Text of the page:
Scenario factor 2: Non-differentiated export quotas and duties

We explore the implications of two price triggers combined with various levels of export quotas and duties. As it would be arbitrary to test for a particular trigger or a restriction level, our objective is to illustrate the potential direction and the extent of the welfare implications of alternative triggers and a range of export restrictions. We use two price triggers, namely the Trigger 15% and the Trigger 25%, which would allow a country to institute export restrictions when the domestic price of processed rice exceeds the reference price by 15% and 25%, respectively.

Then we test for the implications of export quotas and export duties applied at identical levels (e.g. non-differentiated) by all exporting countries where the price of rice has reached the trigger percentage. Accordingly, we consider two types of restrictions with two application levels each, namely quantitative restrictions applied at 50% and 95%, and export duties applied at 50% and 100%, respectively. {6}

Scenario factor 3: Differentiated export duties and quotas

We also analyse the implications of ‘differentiated’ restrictions, where major exporters (defined by market share) react to the same price triggers by imposing lower levels of restrictions than minor exporters (or importers).{7} In order to identify the difference between differentiated and non-differentiated restrictions, we first test for quantitative restrictions imposed at 25% by major exporters and at 50% for minor exporters, and secondly at 50% for major exporters and at 95% for minor exporters, respectively. As for export duties, we first take the scenario whereby export duties are imposed at 25% by major exporters and at 50% by minor exporters and, secondly, at 50% by major exporters and at 100% by minor exporters, respectively. In total, four export quota and four export duty scenarios are tested (Table 3).

Scenario factor 4: New reference equilibrium with lower trade barriers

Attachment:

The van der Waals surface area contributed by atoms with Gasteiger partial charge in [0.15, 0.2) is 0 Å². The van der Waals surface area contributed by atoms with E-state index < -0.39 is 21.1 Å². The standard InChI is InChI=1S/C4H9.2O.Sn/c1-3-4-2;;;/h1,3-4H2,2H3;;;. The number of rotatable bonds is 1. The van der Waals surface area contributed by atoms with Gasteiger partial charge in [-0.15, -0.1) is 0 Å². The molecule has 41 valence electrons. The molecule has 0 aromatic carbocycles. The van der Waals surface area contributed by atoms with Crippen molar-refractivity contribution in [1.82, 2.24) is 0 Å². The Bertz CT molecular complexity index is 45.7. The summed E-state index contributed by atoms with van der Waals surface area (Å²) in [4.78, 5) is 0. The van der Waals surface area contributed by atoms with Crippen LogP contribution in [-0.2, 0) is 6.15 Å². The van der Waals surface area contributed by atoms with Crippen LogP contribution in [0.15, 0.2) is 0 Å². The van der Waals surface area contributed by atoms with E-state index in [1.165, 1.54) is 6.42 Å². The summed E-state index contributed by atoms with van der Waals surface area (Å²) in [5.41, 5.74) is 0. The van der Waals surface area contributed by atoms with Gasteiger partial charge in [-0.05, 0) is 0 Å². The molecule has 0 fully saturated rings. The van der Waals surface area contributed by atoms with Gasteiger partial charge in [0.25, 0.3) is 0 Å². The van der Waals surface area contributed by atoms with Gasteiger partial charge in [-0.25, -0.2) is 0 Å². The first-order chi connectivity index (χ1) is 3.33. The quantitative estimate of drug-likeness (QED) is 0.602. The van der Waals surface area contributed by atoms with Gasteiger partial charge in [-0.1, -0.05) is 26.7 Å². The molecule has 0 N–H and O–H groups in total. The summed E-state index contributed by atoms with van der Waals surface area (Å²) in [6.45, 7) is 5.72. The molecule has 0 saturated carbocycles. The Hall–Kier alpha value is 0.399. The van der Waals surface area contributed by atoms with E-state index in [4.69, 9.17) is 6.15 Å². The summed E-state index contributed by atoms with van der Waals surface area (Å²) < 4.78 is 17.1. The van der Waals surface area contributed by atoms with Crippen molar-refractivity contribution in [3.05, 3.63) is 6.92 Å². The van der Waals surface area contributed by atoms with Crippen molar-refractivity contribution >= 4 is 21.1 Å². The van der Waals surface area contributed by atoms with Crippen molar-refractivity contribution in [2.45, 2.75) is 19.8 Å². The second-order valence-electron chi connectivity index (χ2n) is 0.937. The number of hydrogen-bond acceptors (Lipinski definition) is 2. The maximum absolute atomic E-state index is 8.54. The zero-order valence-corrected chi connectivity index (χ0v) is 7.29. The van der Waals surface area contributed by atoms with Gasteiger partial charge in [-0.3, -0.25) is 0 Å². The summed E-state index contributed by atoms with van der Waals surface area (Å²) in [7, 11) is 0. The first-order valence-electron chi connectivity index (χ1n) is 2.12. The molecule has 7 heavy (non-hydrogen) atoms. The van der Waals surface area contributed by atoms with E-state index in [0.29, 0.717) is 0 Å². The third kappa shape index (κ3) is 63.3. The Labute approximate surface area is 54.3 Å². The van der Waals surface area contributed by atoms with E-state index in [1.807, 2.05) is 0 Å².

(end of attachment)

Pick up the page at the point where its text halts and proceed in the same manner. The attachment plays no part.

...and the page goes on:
In designing scenarios for the analysis of export restrictions, we also reconsidered the reference equilibrium, which describes the status quo. If we simulate export restrictions based simply on the reference equilibrium that is characterized by relatively ‘thin’ rice markets, {8} it is obvious that the impact of export restrictions will be relatively small. In reality, the damage from export restrictions is serious when importing countries lower their tariff barriers (as they have done in recent years) and start substituting imported rice for domestic rice under a freer rice-trade regime. This new situation may imply a reduction in the domestic production capacity of the importing countries as a result of the reallocation of factors (particularly capital) away from the rice sector in the medium and long run. We simulated this situation by assuming a partial (50%) rice trade liberalization with inter-sectoral mobility of all the factors and defining a new reference equilibrium.

4. Simulation Results

We simulate random productivity shocks and various policies and quantify the welfare implications of various forms of export restrictions and exporters’ stocks. The simulation results are summarized in Table 4.

4.1. Productivity Shocks

We assume that productivity shocks are generated randomly to the total factor productivity parameter of the gross output production function in paddy rice sector, following the independent identically distributed normal distribution. Testing for the original (observed) standard deviation of productivity, we find that productivity shocks lead to a decrease in the mean global welfare by around US$ 195 million (min −5238, max 4287). Importing countries in Asia (including, China, India, the Philippines and rest of Asia) account for significant losses, amounting to US$ 131 million. However, for other major regions, the amount of productivity-shock-induced losses is not substantial. This implies that world rice supplies are likely to be relatively stable under the impact of supply shocks (other things being equal), given the level of productivity variability observed over the past 20 years.